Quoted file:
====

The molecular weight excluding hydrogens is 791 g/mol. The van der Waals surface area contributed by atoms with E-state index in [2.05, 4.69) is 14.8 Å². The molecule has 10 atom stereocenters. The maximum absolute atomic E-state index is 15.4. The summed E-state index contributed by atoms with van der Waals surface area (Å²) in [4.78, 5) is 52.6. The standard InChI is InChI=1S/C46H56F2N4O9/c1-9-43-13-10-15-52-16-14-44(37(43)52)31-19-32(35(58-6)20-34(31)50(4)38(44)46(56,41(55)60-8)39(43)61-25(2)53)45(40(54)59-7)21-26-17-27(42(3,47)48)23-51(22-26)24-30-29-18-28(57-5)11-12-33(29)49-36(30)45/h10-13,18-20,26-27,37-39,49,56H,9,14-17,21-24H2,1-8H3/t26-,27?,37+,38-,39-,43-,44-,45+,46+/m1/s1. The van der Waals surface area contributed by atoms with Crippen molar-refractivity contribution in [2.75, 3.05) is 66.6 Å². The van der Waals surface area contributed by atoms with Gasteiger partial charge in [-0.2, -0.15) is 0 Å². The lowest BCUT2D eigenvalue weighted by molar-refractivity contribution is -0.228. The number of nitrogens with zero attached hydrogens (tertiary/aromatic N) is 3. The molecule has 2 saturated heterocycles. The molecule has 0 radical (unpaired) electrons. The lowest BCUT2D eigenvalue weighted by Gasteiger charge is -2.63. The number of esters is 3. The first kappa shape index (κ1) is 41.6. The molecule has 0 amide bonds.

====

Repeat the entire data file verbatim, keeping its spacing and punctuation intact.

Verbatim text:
The molecular weight excluding hydrogens is 791 g/mol. The van der Waals surface area contributed by atoms with E-state index in [2.05, 4.69) is 14.8 Å². The molecule has 10 atom stereocenters. The maximum absolute atomic E-state index is 15.4. The summed E-state index contributed by atoms with van der Waals surface area (Å²) in [4.78, 5) is 52.6. The standard InChI is InChI=1S/C46H56F2N4O9/c1-9-43-13-10-15-52-16-14-44(37(43)52)31-19-32(35(58-6)20-34(31)50(4)38(44)46(56,41(55)60-8)39(43)61-25(2)53)45(40(54)59-7)21-26-17-27(42(3,47)48)23-51(22-26)24-30-29-18-28(57-5)11-12-33(29)49-36(30)45/h10-13,18-20,26-27,37-39,49,56H,9,14-17,21-24H2,1-8H3/t26-,27?,37+,38-,39-,43-,44-,45+,46+/m1/s1. The van der Waals surface area contributed by atoms with Crippen molar-refractivity contribution in [2.75, 3.05) is 66.6 Å². The van der Waals surface area contributed by atoms with Gasteiger partial charge in [-0.2, -0.15) is 0 Å². The lowest BCUT2D eigenvalue weighted by molar-refractivity contribution is -0.228. The number of nitrogens with zero attached hydrogens (tertiary/aromatic N) is 3. The molecule has 2 saturated heterocycles. The molecule has 0 radical (unpaired) electrons. The lowest BCUT2D eigenvalue weighted by Gasteiger charge is -2.63. The number of esters is 3. The first kappa shape index (κ1) is 41.6. The molecule has 0 amide bonds.